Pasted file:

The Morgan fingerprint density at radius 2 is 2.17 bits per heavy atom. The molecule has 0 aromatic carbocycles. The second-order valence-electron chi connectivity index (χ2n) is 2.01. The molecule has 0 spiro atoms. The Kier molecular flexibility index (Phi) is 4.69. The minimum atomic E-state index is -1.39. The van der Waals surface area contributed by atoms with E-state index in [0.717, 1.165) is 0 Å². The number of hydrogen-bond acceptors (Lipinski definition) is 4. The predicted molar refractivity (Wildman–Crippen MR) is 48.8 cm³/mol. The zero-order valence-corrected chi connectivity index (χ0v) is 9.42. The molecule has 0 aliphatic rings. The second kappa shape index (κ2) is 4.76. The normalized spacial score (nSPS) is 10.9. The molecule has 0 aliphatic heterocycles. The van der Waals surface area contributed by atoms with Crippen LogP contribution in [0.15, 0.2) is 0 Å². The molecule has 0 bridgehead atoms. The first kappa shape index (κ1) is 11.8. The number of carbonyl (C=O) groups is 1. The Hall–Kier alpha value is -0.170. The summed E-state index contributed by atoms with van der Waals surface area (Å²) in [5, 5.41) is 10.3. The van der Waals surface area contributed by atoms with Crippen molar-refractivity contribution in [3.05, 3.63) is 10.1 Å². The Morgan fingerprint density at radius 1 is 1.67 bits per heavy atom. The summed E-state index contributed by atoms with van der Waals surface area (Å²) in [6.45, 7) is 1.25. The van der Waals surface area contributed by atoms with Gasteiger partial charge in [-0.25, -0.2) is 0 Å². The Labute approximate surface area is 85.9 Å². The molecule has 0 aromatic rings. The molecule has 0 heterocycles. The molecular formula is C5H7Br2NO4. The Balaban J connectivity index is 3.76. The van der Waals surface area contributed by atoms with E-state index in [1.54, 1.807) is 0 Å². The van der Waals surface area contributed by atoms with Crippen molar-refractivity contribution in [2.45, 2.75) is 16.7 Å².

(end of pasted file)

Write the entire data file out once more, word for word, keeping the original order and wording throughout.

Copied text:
The Morgan fingerprint density at radius 2 is 2.17 bits per heavy atom. The molecule has 0 aromatic carbocycles. The second-order valence-electron chi connectivity index (χ2n) is 2.01. The molecule has 0 spiro atoms. The Kier molecular flexibility index (Phi) is 4.69. The minimum atomic E-state index is -1.39. The van der Waals surface area contributed by atoms with E-state index in [0.717, 1.165) is 0 Å². The number of hydrogen-bond acceptors (Lipinski definition) is 4. The predicted molar refractivity (Wildman–Crippen MR) is 48.8 cm³/mol. The zero-order valence-corrected chi connectivity index (χ0v) is 9.42. The molecule has 0 aliphatic rings. The second kappa shape index (κ2) is 4.76. The normalized spacial score (nSPS) is 10.9. The molecule has 0 aliphatic heterocycles. The van der Waals surface area contributed by atoms with Crippen LogP contribution in [0.15, 0.2) is 0 Å². The molecule has 0 bridgehead atoms. The first kappa shape index (κ1) is 11.8. The number of carbonyl (C=O) groups is 1. The Hall–Kier alpha value is -0.170. The summed E-state index contributed by atoms with van der Waals surface area (Å²) in [5, 5.41) is 10.3. The van der Waals surface area contributed by atoms with Crippen molar-refractivity contribution in [3.05, 3.63) is 10.1 Å². The Morgan fingerprint density at radius 1 is 1.67 bits per heavy atom. The summed E-state index contributed by atoms with van der Waals surface area (Å²) in [6.45, 7) is 1.25. The van der Waals surface area contributed by atoms with Gasteiger partial charge in [-0.25, -0.2) is 0 Å². The Labute approximate surface area is 85.9 Å². The molecule has 0 aromatic rings. The molecule has 0 heterocycles. The molecular formula is C5H7Br2NO4. The Balaban J connectivity index is 3.76. The van der Waals surface area contributed by atoms with E-state index in [1.54, 1.807) is 0 Å². The van der Waals surface area contributed by atoms with Crippen molar-refractivity contribution in [2.45, 2.75) is 16.7 Å².